In generalized dystonia that begins in the arm, symptoms may be task-specific, i.e. apparent only during specific activities such as writing or playing a musical instrument. If the disorder progresses, the symptoms of arm dystonia may appear when another part of the body is engaged in the voluntary motor activity. If the dystonia spreads to involve parts of the body other than the limb of onset, it will first move to adjacent segments of the body and then outward to areas farther from the site where symptoms began.

Dystonia is usually present continually throughout the day whenever the affected body part is in use and may disappear with sleep.

Features such as cognition, strength, and the senses, including vision and hearing, are normal. While is a chronic disorder, it is not fatal.

Common Misdiagnoses

Generalized dystonia symptoms should not be confused with:
• Parkinson’s disease
• Tremor
• Cerebral palsy
• Orthopedic and structural conditions
• Behavioral disorders or mental illness


Most—but not all—people with early-onset generalized dystonia have a specific genetic mutation. The gene responsible for early-onset generalized dystonia, termed DYT1, was discovered in 1997. Early onset generalized dystonia of this kind may be referred to as DYT1 dystonia or Oppenheim’s dystonia. (Generalized forms of dystonia that occur in children with no mutation in the DYT1 gene may simply be called non-DYT1 early-onset generalized dystonia.)

The mode of inheritance for DYT1 dystonia is autosomal dominant. This means that a person only needs to inherit the mutation from one parent to develop symptoms. For reasons, scientists do not yet understand, approximately 30% of persons who inherit the DYT1 mutation will develop dystonia. This means that 70% of persons who inherit the abnormal gene never develop symptoms. If an individual inherits the DYT1 mutation but does not develop symptoms by age 30, symptoms may never develop. There is no way yet to predict whether a person with the abnormal gene will develop symptoms of the disorder. Also, the severity may differ markedly from person to person, including family members.

The DYT1 gene mutation may also be referred to as a “GAG deletion,” referring to the specific section of DNA that is missing. Exactly how the abnormal gene causes dystonia is presently unknown, and a major focus of research efforts.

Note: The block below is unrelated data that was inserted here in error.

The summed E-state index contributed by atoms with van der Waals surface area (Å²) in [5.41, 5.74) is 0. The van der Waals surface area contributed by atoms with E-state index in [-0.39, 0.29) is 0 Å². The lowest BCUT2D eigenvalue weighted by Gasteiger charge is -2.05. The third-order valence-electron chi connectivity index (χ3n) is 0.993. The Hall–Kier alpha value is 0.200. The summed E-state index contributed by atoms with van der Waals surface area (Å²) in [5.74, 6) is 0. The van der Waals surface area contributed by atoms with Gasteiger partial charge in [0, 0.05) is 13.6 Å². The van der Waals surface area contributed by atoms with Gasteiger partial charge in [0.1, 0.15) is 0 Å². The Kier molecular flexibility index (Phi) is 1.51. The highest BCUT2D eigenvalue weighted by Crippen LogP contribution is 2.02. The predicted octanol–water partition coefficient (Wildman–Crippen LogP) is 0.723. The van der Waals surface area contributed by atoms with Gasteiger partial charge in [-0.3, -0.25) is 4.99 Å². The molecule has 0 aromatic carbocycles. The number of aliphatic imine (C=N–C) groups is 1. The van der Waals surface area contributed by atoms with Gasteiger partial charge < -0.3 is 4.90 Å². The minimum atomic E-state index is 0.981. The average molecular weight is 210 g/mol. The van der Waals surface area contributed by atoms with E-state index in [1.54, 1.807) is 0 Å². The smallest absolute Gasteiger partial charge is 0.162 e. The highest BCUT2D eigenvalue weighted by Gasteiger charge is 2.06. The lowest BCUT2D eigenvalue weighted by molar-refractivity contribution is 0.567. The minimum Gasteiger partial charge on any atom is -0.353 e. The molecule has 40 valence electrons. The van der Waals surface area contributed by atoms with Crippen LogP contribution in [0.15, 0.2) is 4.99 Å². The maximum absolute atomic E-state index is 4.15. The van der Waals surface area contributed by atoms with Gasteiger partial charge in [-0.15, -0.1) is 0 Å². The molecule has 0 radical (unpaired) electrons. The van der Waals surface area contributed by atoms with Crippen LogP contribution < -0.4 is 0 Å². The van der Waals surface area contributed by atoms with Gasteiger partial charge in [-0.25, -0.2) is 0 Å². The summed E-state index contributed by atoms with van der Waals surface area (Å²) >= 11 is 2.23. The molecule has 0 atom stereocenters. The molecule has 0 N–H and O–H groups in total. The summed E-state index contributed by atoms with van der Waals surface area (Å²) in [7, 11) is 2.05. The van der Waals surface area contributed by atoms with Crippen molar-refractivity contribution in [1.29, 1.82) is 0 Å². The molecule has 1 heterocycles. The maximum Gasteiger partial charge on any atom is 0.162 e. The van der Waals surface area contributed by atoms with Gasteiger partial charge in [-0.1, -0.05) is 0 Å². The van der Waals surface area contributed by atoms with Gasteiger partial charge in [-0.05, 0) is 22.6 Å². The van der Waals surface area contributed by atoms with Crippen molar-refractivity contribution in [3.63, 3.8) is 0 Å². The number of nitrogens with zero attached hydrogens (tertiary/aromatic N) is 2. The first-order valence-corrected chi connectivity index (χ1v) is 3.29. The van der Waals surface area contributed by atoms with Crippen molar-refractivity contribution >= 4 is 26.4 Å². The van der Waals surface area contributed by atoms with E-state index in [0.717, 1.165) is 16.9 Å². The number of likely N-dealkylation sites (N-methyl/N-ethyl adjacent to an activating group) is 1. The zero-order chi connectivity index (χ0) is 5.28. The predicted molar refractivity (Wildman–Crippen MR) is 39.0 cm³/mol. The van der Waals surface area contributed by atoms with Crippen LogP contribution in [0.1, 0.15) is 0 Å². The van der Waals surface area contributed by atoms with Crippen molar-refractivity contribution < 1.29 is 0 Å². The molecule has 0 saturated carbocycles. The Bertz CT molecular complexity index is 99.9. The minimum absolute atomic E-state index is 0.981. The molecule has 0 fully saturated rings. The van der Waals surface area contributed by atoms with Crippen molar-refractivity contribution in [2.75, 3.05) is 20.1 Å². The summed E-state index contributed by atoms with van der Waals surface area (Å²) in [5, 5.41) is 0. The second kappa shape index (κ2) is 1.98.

For persons with early-onset generalized dystonia who do not have the DYT1 mutation, the cause is presumed to be primary, meaning that there is some genetic component that has yet to be identified. Secondary forms of generalized dystonia, such as dystonia secondary to cerebral palsy, may also begin in childhood.


The diagnosis of early-onset generalized dystonia is not made by one definitive test, but rather primarily by information from the individual and the physical and neurological examination. In most cases, assorted laboratory tests are normal and used to rule out other disorders.

A genetic test is available to detect the DYT1 gene mutation to confirm a DYT1 dystonia diagnosis.


Oral medications are often the mainstay of treatment for early-onset generalized dystonia, both DYT1 and non-DYT1 forms. Although there is no single drug that helps an overwhelming number of individuals, there are many that may be of benefit. These oral medications include levodopa, trihexyphenidyl, benztropine, diazepam, lorazepam, clonazepam, baclofen (oral and intrathecal—especially for dystonia and spasticity), carbamazepine, tetrabenazine (with lithium), and triple therapy such as a “cocktail” that includes tetrabenazine, fluphenazine, and trihexyphenidyl.

Botulinum toxin injections can be used to treat specific body parts that may be affected, such as the neck, jaw, hands, or feet.

Several surgical techniques may be appropriate for select individuals who do not respond to medications and botulinum toxin injections. These include ablative surgeries such as pallidotomy and thalamotomy, intrathecal baclofen, and deep brain stimulation.

Complementary therapies may be explored, particularly physical therapy, aquatic physical therapy, and regular relaxation techniques.

Point of Contact for Generalized Dystonia: Brenda Currey, Email:, Telephone Number: 780 915 4294

Click here to read our recent article focusing on Childhood Dystonias.